This isn’t the worst of these I’ve seen. The worst was one I saw on CNN one day while I was working out on the exercise bike in my gym. It started with the words “Special Report” and looked in every way like a cable news show and had absolutely no mention of an advertisement whatsoever. Unlike the comedic “Mucho Money” it was a serious attempt to come across as real news.

Having forgotten to stuff a fountain pen in my shorts, I couldn’t write down the name,  and I’ve been unable to find it since. (I think it said Investor Link Special Report, but I’m just not sure. If you’ve seen it, please let me know.)

I don’t do TV, so I don’t know whether these DRTV (Direct Response TV) ads are actionable or not. But I do create direct marketing print advertisements, so I have a standard to compare them to.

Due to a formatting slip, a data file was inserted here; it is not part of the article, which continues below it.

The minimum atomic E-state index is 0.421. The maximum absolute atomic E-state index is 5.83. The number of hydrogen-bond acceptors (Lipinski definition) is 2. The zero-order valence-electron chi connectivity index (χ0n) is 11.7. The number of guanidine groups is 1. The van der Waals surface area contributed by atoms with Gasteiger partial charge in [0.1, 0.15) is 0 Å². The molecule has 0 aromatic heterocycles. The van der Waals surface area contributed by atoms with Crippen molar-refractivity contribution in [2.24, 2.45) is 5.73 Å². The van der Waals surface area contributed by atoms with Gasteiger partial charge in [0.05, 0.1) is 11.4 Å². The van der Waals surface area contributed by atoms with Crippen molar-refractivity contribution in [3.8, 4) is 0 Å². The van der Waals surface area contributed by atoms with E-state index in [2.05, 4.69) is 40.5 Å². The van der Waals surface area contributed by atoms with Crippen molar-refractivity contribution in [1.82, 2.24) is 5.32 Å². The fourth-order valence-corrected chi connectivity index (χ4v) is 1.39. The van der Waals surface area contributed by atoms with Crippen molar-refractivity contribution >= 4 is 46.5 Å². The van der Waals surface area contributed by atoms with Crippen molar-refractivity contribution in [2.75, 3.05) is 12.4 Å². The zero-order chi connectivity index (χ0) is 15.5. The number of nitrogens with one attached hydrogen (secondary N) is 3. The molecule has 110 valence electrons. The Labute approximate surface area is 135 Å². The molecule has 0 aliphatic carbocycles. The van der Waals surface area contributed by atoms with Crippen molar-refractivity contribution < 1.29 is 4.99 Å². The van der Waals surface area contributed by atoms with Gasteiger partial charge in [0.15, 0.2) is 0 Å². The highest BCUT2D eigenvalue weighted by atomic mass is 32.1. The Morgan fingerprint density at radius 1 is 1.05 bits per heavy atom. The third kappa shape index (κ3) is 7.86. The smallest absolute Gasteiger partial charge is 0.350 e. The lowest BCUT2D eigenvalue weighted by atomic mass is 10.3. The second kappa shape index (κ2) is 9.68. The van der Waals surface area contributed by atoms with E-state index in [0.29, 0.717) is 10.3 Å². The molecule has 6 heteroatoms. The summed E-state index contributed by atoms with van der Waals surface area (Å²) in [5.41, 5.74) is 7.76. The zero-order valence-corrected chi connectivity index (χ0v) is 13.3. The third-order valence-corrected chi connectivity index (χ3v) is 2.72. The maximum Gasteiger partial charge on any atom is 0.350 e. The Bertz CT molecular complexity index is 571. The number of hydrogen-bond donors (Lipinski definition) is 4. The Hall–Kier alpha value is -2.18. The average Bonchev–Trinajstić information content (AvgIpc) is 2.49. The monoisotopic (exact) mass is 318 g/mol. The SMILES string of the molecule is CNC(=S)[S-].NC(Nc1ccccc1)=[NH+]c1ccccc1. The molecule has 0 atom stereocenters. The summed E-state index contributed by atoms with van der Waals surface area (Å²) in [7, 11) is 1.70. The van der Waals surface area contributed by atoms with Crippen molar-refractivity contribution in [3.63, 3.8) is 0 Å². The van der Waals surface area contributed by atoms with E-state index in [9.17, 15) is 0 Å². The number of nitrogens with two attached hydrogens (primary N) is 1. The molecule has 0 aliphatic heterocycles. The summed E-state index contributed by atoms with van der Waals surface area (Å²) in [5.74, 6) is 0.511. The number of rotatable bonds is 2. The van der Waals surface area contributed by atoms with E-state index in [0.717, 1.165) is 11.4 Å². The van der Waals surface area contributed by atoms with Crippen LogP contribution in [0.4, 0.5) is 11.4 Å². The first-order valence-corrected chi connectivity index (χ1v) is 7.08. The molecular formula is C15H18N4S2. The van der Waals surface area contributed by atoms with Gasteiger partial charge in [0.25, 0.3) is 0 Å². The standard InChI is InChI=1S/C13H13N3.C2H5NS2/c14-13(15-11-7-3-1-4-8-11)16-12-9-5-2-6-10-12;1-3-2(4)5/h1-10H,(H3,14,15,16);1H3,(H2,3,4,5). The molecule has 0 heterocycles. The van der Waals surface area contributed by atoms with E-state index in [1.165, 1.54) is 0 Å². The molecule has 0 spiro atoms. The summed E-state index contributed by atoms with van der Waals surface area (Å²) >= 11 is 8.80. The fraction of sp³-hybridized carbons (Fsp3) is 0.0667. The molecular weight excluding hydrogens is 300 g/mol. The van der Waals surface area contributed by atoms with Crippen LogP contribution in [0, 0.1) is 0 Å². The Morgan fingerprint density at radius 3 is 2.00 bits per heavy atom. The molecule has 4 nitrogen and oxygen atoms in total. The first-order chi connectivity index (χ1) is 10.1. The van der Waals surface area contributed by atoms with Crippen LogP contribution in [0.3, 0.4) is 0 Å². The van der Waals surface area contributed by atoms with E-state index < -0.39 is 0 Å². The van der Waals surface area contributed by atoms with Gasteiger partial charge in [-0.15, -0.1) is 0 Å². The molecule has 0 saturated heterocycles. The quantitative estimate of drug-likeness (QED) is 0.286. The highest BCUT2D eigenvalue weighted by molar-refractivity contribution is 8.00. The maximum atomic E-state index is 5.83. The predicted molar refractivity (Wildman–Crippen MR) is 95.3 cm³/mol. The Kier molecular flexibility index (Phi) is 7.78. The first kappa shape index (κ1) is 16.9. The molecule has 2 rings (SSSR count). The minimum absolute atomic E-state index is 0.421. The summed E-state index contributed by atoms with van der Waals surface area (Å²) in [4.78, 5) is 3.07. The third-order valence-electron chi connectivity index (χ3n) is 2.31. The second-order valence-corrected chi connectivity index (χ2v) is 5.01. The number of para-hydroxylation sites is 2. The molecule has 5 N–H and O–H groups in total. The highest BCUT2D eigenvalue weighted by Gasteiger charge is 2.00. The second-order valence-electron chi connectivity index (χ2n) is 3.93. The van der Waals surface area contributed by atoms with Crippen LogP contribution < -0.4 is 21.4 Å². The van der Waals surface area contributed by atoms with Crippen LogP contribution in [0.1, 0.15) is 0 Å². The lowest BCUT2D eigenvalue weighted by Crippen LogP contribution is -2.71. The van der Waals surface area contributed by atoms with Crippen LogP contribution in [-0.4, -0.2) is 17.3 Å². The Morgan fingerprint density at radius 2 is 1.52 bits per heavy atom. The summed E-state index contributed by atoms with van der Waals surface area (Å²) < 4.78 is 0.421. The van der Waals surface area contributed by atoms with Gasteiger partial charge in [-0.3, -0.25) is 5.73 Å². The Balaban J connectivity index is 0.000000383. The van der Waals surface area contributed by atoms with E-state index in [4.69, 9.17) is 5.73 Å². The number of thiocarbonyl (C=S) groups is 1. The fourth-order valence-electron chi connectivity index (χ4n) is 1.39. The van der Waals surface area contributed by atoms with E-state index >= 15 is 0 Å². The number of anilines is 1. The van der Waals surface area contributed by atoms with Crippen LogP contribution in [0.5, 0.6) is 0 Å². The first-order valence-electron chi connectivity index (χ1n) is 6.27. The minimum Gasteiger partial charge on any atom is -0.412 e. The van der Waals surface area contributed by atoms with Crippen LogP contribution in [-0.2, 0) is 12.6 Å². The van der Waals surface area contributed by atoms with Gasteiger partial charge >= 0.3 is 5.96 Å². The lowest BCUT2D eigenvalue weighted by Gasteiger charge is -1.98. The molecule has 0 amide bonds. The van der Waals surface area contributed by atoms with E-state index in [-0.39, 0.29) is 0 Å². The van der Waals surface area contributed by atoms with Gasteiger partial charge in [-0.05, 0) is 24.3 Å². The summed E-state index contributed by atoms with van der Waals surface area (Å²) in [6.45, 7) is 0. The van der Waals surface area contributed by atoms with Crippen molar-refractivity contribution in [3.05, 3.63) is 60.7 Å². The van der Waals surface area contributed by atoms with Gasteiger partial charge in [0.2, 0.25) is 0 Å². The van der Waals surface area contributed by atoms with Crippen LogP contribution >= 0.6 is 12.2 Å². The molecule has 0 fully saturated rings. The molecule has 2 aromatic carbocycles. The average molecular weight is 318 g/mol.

When we create print ads that take on an editorial look and feel, we add a slug to the ad that says “Advertisement” or “Advertorial” or “Paid Advertisement.” Even if we didn’t want to, the publications demand it or they won’t accept our ads. Some publications won’t accept an ad like that even if it does say advertisement clearly, just to avoid any potential confusion on the part of their readers.

But where was CNN when the “Special Report” ad ran? Don’t they bear some responsibility for airing a misleading ad that attempted to fool their viewers into thinking it was a CNN Special Report? Did USA think that the cursory notifications on the TMU “Breaking News” ad was enough to avoid confusion or worse in the minds of their viewers?